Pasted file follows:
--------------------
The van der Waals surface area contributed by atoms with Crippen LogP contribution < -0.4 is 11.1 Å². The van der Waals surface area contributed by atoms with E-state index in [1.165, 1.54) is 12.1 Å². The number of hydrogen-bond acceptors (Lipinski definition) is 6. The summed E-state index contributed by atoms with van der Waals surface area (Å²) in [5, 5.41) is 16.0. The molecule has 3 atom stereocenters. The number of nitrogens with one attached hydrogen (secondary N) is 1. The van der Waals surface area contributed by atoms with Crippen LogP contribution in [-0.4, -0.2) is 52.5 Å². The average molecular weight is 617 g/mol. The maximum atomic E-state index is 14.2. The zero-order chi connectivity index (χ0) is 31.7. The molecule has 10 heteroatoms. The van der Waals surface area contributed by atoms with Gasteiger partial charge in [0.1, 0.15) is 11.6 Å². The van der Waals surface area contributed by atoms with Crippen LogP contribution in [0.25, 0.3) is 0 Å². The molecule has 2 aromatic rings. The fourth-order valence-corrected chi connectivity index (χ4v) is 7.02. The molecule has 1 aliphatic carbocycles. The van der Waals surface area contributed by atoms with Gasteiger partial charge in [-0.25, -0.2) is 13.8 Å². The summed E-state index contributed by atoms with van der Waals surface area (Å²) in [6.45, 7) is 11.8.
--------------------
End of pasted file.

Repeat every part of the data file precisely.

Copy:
The van der Waals surface area contributed by atoms with Crippen LogP contribution < -0.4 is 11.1 Å². The van der Waals surface area contributed by atoms with E-state index in [1.165, 1.54) is 12.1 Å². The number of hydrogen-bond acceptors (Lipinski definition) is 6. The summed E-state index contributed by atoms with van der Waals surface area (Å²) in [5, 5.41) is 16.0. The molecule has 3 atom stereocenters. The number of nitrogens with one attached hydrogen (secondary N) is 1. The van der Waals surface area contributed by atoms with Crippen LogP contribution in [-0.4, -0.2) is 52.5 Å². The average molecular weight is 617 g/mol. The maximum atomic E-state index is 14.2. The zero-order chi connectivity index (χ0) is 31.7. The molecule has 10 heteroatoms. The van der Waals surface area contributed by atoms with Gasteiger partial charge in [0.1, 0.15) is 11.6 Å². The van der Waals surface area contributed by atoms with Crippen LogP contribution in [0.25, 0.3) is 0 Å². The molecule has 2 aromatic rings. The fourth-order valence-corrected chi connectivity index (χ4v) is 7.02. The molecule has 1 aliphatic carbocycles. The van der Waals surface area contributed by atoms with Gasteiger partial charge in [-0.25, -0.2) is 13.8 Å². The summed E-state index contributed by atoms with van der Waals surface area (Å²) in [6.45, 7) is 11.8.